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Movie theaters can reopen at half capacity Friday, but when will the show go on?
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Movie theaters can reopen at half capacity Friday, but when will the show go on?

Movie theaters in Indiana can reopen at 50% capacity Friday, but it's not immediately clear when the projectors will flicker on again in Northwest Indiana.

The Region's movie theaters — including AMC Schererville 16, AMC Schererville 12, AMC Classic Hobart 12, AMC Classic Michigan City 14, Cinemark at Valparaiso, Goodrich Portage IMAX, and the Hoosier Theater at Whiting — have been closed since March because of the coronavirus pandemic that's killed more than 115,000 Americans thus far. But they can all reopen Friday as the state enters stage 4 of the economic recovery early.

Cinemark is planning a four-phase U.S. reopening that will start with an initial test opening in the Dallas-Fort Worth market on June 19 and continue through July 10. The company, which operates Cinemark at Valparaiso in the Porter's Vale Shopping Center will implement new health and safety protocols, stagger showtimes, and enforce physical distancing.

Cinemark plans to install plexiglass screens at its box offices and concession stands, disinfect seats every morning and before each show, provide hand and seat sanitizer, and screen employees before each shift. It will require employees to wear face masks and encourage guests to do the same. A "seat buffering technology" at the point of purchase at the box office will ensure tickets are bought for seats that are spaced out to allow for social distancing.

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Until Hollywood resumes new releases, Cinemark will initially show library content with "attractive welcome back" ticket prices or $5 for adults and $3 for children. Think past hits that "will lean into the nostalgia and emotional connection moviegoers have with these wonderful films."

“The entire Cinemark team is eager to welcome movie-goers back to our auditoriums for an immersive, shared experience with enhanced health and safety protocols that will give our employees, guests and communities confidence and peace of mind,” Cinemark CEO Mark Zoradi said.

AMC, which operates more multiplexes in Northwest Indiana than any other company, has warned it could go bankrupt. But the company hopes to reopen almost all its movie theaters by July.

The company has reopened 10 theaters in Norway, Germany, Spain and Portugal, and aims to open in the United States in July to be able to screen Christopher Nolan's "TENET" on July 17 and Disney's "Mulan" on July 24. Its slate for the rest of the year includes "Dune," "Wonder Woman 1984," "West Side Story," "The King's Man," "A Quiet Place II" and "Top Gun: Maverick."

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AMC plans to consult with the Harvard University School of Public Health and The Clorox Company on how to create a safe environment, including by blocking seating to limit theater capacity. In addition to masks and frequent cleaning, AMC is looking into high-technical sanitization options such as electrostatic sprayers, HEPA vacuums and upgraded MERV 13 air ventilation filters wherever possible.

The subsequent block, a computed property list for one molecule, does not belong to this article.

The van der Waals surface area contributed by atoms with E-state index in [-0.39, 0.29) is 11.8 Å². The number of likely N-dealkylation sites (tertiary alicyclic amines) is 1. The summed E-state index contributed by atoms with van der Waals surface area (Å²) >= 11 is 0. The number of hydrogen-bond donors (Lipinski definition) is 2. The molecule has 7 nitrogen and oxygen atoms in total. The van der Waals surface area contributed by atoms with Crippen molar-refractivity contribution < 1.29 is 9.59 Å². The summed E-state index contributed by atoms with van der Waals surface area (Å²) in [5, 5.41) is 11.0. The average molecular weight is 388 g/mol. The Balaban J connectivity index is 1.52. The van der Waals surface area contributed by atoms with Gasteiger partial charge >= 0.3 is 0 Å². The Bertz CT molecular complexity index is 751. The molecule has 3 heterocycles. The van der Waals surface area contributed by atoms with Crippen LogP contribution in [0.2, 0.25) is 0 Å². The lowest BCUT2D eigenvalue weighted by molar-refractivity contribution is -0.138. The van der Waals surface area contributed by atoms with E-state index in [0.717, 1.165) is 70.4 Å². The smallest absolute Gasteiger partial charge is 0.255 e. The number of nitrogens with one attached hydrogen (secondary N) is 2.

Goodrich Portage IMAX has not yet announced when it will reopen, while the Hoosier Theatre in Whiting is targeting possibly the end of July. The 49er Drive-in in Valparaiso just reopened, showing recent releases from before the pandemic like "Sonic the Hedgehog."

Questions linger about whether people will return to movie theaters during the pandemic, especially as streaming services have grown in popularity even before people hunkered down at home because of stay-at-home orders.

Indiana University Northwest Assistant Professor of Economics Micah Pollak said movies theaters can remain a viable during a pandemic.

"This is provided sufficient efforts are made to minimize the potential spread of the virus and consumer preferences over movies haven’t changed substantially," he said. "Attending an indoor movie showing with other people in an enclosed space will be inherently more risky than going for a walk in a state park or to a drive-in movie. However, the risks are similar to other indoor activities and entertainment."

The industry does have some significant advantages compared to other indoor activities, Pollak said.

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"Wearing masks does not directly interfere with watching a movie other than for eating popcorn, candy, etc.," he said. "Patrons are already separated into seating and do not generally move around much. Theaters can relatively easily adjust ticket sales to meet desired capacity. Adding assigned seating and spacing between seating to maintain social distancing is much easier than, say, in a bar. Theaters are already regularly cleaned between showings. The degree of cleaning and sanitizing necessary will be much higher, but this step is already part of the process of running a theater. Patrons with symptoms are likely to be very visible. Someone coughing during a film is often obvious."

The biggest concern is that consumer habits have shifted, Pollak said.

"One important question that we don’t know the answer to yet is has this long period of staying at home, and the increased use of video streaming services like Netflix, changed how consumers prefer to watch movies?" he said. "If so, theaters may have a problem."

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Business Reporter

Joseph S. Pete is a Lisagor Award-winning business reporter who covers steel, industry, unions, the ports, retail, banking and more. The Indiana University grad has been with The Times since 2013 and blogs about craft beer, culture and the military.

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